We also suggested that the discrepancy between the four past studies (Bronkhorst, 1995; Møller et al., 1996; Middlebrooks, 1999b; Begault et al., 2001) could arise from differences in experimental protocol (see Footnote 1). In the present study, we used a “classical” protocol, which resembles the protocol used in a past study that reported a difference between HRTFs (Middlebrooks, 1999b). Beyond differences in the listener's characteristics (naïve in the present study but trained in the past study), we explain the discrepancy between the present and Middlebrooks's studies in terms of data analysis. Middlebrooks assessed reversals without distinction between the up/down and front/back dimensions, and angular (polar) errors following correction of reversals using a more conservative criterion than ours.
To sum-up, the lack of correlation between spectral strength and performance with individual HRTFs showed that this acoustical factor is not a good predictor of performance. Another acoustical factor is the degree of matching between the listener's individual localization cues and those provided by the signal to localize. Our results suggest that large mismatch is needed to produce behavioral effects. However, the validity of this statement is limited by the remaining uncertainty in the quality of the HRTFs.
Role of Perceptual Factors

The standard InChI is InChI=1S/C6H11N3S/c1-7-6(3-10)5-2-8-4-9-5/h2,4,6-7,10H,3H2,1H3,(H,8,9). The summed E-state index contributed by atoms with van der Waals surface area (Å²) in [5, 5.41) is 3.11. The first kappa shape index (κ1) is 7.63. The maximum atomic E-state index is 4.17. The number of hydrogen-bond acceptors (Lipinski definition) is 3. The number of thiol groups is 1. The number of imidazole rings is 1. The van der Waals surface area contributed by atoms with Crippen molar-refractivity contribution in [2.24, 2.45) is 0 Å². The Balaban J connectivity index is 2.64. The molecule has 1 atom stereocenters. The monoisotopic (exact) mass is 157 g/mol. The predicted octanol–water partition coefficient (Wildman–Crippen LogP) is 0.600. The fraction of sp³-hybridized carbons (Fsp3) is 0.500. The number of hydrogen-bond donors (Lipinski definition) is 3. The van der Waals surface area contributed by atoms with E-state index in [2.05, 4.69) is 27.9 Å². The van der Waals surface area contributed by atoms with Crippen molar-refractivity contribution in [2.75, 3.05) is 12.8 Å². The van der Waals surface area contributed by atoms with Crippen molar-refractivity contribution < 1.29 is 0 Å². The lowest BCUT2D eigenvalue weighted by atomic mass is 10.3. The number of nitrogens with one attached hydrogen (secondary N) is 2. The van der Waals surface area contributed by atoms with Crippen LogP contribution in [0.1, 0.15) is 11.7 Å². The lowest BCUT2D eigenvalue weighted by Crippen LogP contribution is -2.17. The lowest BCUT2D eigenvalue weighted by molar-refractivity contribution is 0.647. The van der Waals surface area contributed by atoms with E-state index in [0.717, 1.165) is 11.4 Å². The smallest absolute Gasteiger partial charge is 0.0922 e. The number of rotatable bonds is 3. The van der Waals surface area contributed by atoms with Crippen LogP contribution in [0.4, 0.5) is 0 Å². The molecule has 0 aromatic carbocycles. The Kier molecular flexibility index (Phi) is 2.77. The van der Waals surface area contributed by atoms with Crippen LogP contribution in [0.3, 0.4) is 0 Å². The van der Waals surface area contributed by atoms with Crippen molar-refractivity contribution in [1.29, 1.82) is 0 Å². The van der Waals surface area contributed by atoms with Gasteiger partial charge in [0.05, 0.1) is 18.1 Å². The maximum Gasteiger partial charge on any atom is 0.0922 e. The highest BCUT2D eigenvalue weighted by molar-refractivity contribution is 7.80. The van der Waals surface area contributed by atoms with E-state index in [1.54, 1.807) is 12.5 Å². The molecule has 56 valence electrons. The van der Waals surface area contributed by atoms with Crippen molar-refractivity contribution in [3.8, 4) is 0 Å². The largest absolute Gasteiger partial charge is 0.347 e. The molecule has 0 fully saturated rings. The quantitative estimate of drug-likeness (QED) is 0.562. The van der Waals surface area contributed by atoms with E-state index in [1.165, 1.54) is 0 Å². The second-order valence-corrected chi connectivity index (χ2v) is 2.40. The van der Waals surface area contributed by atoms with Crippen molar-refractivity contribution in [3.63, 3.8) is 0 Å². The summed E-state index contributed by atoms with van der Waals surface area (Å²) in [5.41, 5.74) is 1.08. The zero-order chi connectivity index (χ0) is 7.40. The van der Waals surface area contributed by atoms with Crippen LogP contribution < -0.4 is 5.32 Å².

To examine the contribution of perceptual factors to sound localization abilities with virtual sources, a subset of 15 listeners performed training to the sound localization task with fixed acoustical cues (individual HRTFs). The listeners were provided with either sensory (visual) or no correct-answer feedback. We expected the training regimen to elicit perceptual learning, that is, an improvement in the perceptual processes involved in the analysis of acoustical cues, for the “test” group who received feedback. Beyond the use of feedback, the perceptual and procedural contributions to training-induced improvements in performance are rarely separated (Robinson and Summerfield, 1996; Wright and Fitzgerald, 2001). In the present study, the improvement observed following auditory training was unlikely to be triggered by procedural learning for several reasons. First, the listeners performed procedural training with non-auditory stimuli over 3 days prior to sound localization tests, which resulted in optimal and steady ability to handle the response device. Second, further exposure to the procedural aspects of the task during auditory training resulted in significant improvements for only a few listeners from the control group. Third, individual differences in learning amount were larger in the present study (see Figure 10) than those reported for procedural learning in a past study (training to interaural time and level differences, Wright and Fitzgerald, 2001). In addition, we observed that the training-induced improvements were retained after 1 month. This suggests that the improvement was not due to modification of the listening strategy, or to a temporary increase in the listener's attentional resources (Goldstone, 1998).